openQRM goes solo after Qlusters dumps open source strategy

openQRM is looking for a new sponsor following its separation from Qlusters earlier this month.On April 9, on the release of openQRM 3.
Written by Paula Rooney, Contributor

openQRM is looking for a new sponsor following its separation from Qlusters earlier this month.

On April 9, on the release of openQRM 3.5, Qlusters announced it decided to donate the open source data center management provisioning and monitoring project to the community on SourceForge. The project, which will continue to be led by active project lead Matt Rechenberg, is alive and well and looking for support, Rechenberg maintains.

"My plan is to continue openQRM as a full community-driven, open-source project," Rechenberg wrote in an email  to ZDNet.

When asked if there are any vendors vying for control of the project, Rechenberg offered no direct comment but hinted that help is needed. "I am happy that it is now the time for the community to drive the openQRM project. We, the openQRM-Team, will focus on keeping the project open and free. Of course, this does not mean that we are not looking for new sponsors of the openQRM project."

It is not clear why Qlusters tossed the project, which was founded in January of 2006.  openQRM is a very promising technology that provisions software on both physical servers and virtual machines.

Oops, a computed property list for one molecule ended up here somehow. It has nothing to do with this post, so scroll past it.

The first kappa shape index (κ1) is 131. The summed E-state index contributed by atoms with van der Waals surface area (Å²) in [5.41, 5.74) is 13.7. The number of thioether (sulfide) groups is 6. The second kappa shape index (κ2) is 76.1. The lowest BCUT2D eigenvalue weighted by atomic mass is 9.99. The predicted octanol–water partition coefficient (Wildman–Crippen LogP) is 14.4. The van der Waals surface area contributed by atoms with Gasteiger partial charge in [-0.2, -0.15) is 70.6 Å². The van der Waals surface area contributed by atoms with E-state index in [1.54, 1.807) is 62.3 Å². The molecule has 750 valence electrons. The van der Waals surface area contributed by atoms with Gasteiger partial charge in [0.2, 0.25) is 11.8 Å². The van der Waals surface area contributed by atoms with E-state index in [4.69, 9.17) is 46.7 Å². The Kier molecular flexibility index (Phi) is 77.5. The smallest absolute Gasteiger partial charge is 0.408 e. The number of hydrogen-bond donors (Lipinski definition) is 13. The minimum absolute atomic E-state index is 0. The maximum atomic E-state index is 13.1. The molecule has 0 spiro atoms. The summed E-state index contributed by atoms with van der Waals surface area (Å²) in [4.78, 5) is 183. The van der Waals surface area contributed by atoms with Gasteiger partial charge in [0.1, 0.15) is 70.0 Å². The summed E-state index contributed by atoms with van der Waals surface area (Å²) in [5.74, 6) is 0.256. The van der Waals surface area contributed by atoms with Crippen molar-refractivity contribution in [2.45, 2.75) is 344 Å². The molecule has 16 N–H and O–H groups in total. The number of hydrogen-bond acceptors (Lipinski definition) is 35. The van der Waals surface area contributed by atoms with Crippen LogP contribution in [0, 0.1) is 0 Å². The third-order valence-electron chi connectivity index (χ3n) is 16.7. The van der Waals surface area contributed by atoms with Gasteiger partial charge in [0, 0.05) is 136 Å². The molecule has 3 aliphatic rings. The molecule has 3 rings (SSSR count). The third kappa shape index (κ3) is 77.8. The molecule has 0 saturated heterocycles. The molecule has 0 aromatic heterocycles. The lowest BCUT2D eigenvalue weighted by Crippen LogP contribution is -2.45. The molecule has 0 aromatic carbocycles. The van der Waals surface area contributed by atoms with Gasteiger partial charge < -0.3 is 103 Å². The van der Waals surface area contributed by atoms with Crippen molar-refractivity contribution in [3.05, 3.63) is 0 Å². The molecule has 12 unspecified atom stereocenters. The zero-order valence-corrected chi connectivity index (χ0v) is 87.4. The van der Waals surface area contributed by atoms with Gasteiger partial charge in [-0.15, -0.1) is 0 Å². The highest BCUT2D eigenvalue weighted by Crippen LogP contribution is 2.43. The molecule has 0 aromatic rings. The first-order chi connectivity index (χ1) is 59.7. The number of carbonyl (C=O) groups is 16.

Following the announcement on April 9, the 451 group issued a report about the departure and speculated that Qlusters corporate could be in trouble. Qlusters, GroundWork, Hyperic and Zenoss were designated by the research firm last year as the "Big 4" open source systems management companies.

Qlusters, which received $10 million in funding last July, would not provide its reasoning for getting out of the open source business but said the company is not shutting doors.

 "The speculation that something happened to Qlusters is absolutly false. Qlusters has not folded and has no intention to do so," said Amit Ashman, Vice President of Products at Qlusters, in an e-amil response. "We indeed decided not to continue our activities in the open source arena, but as you know, the open source activity around openQRM was not the only thing Qlusters did."

"I cannot disclose at this time what new initiatives we are working on, but I can say that we continue to build on our unique expertise and experience and we intend to continue to be a leading provider of advanced solutions to the modern dynamic data center," Ashman added.

One open source consultant said Qlusters may have been too ahead of its time.

"As far as OSS provisioning, it's still a really immature market.  To a certain extent, Qlusters was early and ran out of steam," said Chris Maresca, a founding partner of Olliance Group, Palo Alto, Calif. "I know Levanta just tanked as well, which makes one wonder."

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